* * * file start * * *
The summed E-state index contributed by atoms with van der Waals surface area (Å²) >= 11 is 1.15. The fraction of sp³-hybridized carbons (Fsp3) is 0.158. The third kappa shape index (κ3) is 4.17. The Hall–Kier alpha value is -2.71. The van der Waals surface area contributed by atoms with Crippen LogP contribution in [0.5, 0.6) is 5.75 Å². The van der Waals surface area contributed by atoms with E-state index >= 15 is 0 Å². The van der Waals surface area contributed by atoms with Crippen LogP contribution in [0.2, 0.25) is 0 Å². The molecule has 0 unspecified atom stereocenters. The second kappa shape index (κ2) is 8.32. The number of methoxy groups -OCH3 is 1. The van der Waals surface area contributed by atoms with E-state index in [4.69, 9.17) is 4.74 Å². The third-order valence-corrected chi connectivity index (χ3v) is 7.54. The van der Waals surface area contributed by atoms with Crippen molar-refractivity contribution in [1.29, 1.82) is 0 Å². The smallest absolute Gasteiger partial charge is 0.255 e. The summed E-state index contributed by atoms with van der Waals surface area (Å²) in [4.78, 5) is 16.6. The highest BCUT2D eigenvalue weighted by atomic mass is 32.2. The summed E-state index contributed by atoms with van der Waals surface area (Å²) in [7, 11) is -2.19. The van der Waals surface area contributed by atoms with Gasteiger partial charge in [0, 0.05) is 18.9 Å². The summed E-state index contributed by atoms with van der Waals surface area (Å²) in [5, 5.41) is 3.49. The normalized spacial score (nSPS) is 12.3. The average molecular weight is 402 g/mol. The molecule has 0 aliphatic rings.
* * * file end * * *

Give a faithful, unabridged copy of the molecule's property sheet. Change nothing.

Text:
The summed E-state index contributed by atoms with van der Waals surface area (Å²) >= 11 is 1.15. The fraction of sp³-hybridized carbons (Fsp3) is 0.158. The third kappa shape index (κ3) is 4.17. The Hall–Kier alpha value is -2.71. The van der Waals surface area contributed by atoms with Crippen LogP contribution in [0.5, 0.6) is 5.75 Å². The van der Waals surface area contributed by atoms with E-state index >= 15 is 0 Å². The van der Waals surface area contributed by atoms with Crippen LogP contribution in [0.2, 0.25) is 0 Å². The molecule has 0 unspecified atom stereocenters. The second kappa shape index (κ2) is 8.32. The number of methoxy groups -OCH3 is 1. The van der Waals surface area contributed by atoms with E-state index in [4.69, 9.17) is 4.74 Å². The third-order valence-corrected chi connectivity index (χ3v) is 7.54. The van der Waals surface area contributed by atoms with Crippen molar-refractivity contribution in [1.29, 1.82) is 0 Å². The smallest absolute Gasteiger partial charge is 0.255 e. The summed E-state index contributed by atoms with van der Waals surface area (Å²) in [4.78, 5) is 16.6. The highest BCUT2D eigenvalue weighted by atomic mass is 32.2. The summed E-state index contributed by atoms with van der Waals surface area (Å²) in [7, 11) is -2.19. The van der Waals surface area contributed by atoms with Gasteiger partial charge in [0, 0.05) is 18.9 Å². The summed E-state index contributed by atoms with van der Waals surface area (Å²) in [5, 5.41) is 3.49. The normalized spacial score (nSPS) is 12.3. The average molecular weight is 402 g/mol. The molecule has 0 aliphatic rings.